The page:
We are living in difficult times. Our livelihoods are threatened by rising unemployment through downsizing, bankruptcies and sending our jobs to India. Natural disasters can occur at any time. Terrorists are constantly inventing new ways to attack our country. September 11th proved we were vulnerable. Since then, the list of calamities has grown to include dirty nuclear bombs, biohazards and chemical weapons. Our electrical grids could be disrupted or destroyed and civil unrest could result in rioting and looting. Is your family prepared for these and other disasters?
When I spoke at a recent UnitePA 912 event, I found only one other couple that was prepared should a disaster or social disruption occur. They felt that they could survive for three to five days without power, water or other necessities of life. FEMA (Federal Emergency Management Agency) recommends that you have a survival kit with enough food and water for three days, http://www.fema.gov/areyouready/assemble_disaster_supplies_kit.shtm. They believe that it could take up to three days to mobilize resources after a disaster.
Well, I've seen what happened in Katrina and other disasters. I do not believe that three days is long enough. If the power grid is damaged or destroyed, electrical outages could last for weeks, which is not unusual in some isolated incidents in winter or after severe storms. If there is a general breakdown of our infrastructure, you could be on your own for several weeks or even months. Let's take a moment to examine life without electricity. You probably understand that your freezer will defrost after about a day. Grocery stores will close. You may not be able to get gas for your car. But after several weeks, generators producing electricity for hospitals, water purification and pumping and other essential services could run out of fuel. What then? You are truly on your own. This is the scenario we plan for in our family disaster plan.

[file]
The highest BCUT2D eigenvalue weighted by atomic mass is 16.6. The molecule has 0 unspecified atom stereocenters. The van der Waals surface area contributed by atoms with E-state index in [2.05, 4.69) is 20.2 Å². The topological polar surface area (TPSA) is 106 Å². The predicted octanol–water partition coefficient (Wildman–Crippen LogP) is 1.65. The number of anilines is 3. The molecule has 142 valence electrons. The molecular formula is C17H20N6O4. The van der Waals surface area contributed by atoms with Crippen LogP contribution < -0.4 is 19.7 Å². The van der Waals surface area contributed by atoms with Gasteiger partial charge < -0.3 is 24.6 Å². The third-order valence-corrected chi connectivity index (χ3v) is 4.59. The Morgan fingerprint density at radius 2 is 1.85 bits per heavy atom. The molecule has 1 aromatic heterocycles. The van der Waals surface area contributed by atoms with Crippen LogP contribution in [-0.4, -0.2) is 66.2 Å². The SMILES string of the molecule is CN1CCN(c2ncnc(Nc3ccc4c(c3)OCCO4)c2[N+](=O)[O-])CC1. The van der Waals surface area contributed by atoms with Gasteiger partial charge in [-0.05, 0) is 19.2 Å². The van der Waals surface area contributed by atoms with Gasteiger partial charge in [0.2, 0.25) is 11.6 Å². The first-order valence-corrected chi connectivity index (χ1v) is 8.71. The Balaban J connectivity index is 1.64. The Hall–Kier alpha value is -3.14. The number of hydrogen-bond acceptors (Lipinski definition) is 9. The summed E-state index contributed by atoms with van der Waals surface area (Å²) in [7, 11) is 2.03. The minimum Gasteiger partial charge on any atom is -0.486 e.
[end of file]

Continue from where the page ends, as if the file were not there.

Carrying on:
Let's look at the basics. You need food, water, medicines and first aid supplies. The most important items are water and medicines. If you are on prescription drugs you require a three to six month supply. It is unlikely that your health plan will pay for this. I suggest that you purchase the extra prescriptions. The out of pocket cost provides assurance that you will have critical medications when you need them. Make sure that you store them properly and that you have them where you live and work. A disaster could strike at any moment. When I travel out of town, even for a day, I take two weeks of pills with me. Also ensure that you have a supply of medicines ready to go either in your disaster ready bag or prepackaged to go into your ready bag.
A ready bag is a duffel bag that should be stored near the door. It should contain clothes, medicines and essentials, survival bars and water for three to five days per person, plus portable radio and a hand held CB radio (walkie talkie) with batteries. If you and your family must evacuate, be prepared on a moments notice. A train derailment in your area could result in a need to evacuate immediately. The ready bag ensures you are ready to go when the evacuation order is given.
Preparing your home for long-term survival is not as hard as it seems. Canned food, dry packaged goods such as pasta will hold you for a few weeks if you have enough water. For longer term, I suggest security food packs. These contain a one-year supply of food for one person, with a twenty-year storage life (http://www.pleasanthillgrain.com/foodpak1.aspx). For a tastier, but more expensive alternative, foodinsurance.com can provide everything from a two-week emergency pack to the full year's supply of food. Water can be stored in barrels or large plastic containers for six months if you add a half-teaspoon of regular unscented bleach to five gallons of water. You can also use bleach in the same ratio to prepare water for drinking, just let the water settle for 30 minutes before adding the bleach.
Disasters do not happen at times convenient to you. It is quite possible that you will be separated from your loved ones when disaster strikes. They will need to know what to do and more importantly, who to call. In some disasters, local phone and cell service may be disabled so that the system will not be flooded with non-essential calls. This makes it difficult to locate your loved ones in an emergency. From my past experiences, I found that long distance circuits are often available. It is very important to have an out-of-state contact you and your family members can call so that you can coordinate your locations and work out a plan to reunite your family members.
There are many other things you will need to be prepared for a disaster. We prepared a very thorough checklist you can use to ensure that you have what you need to survive for both short and long periods. It includes everything from aspirin to solar power! If you would like a free copy or wish to comment on this article, e-mail me at: firstname.lastname@example.org.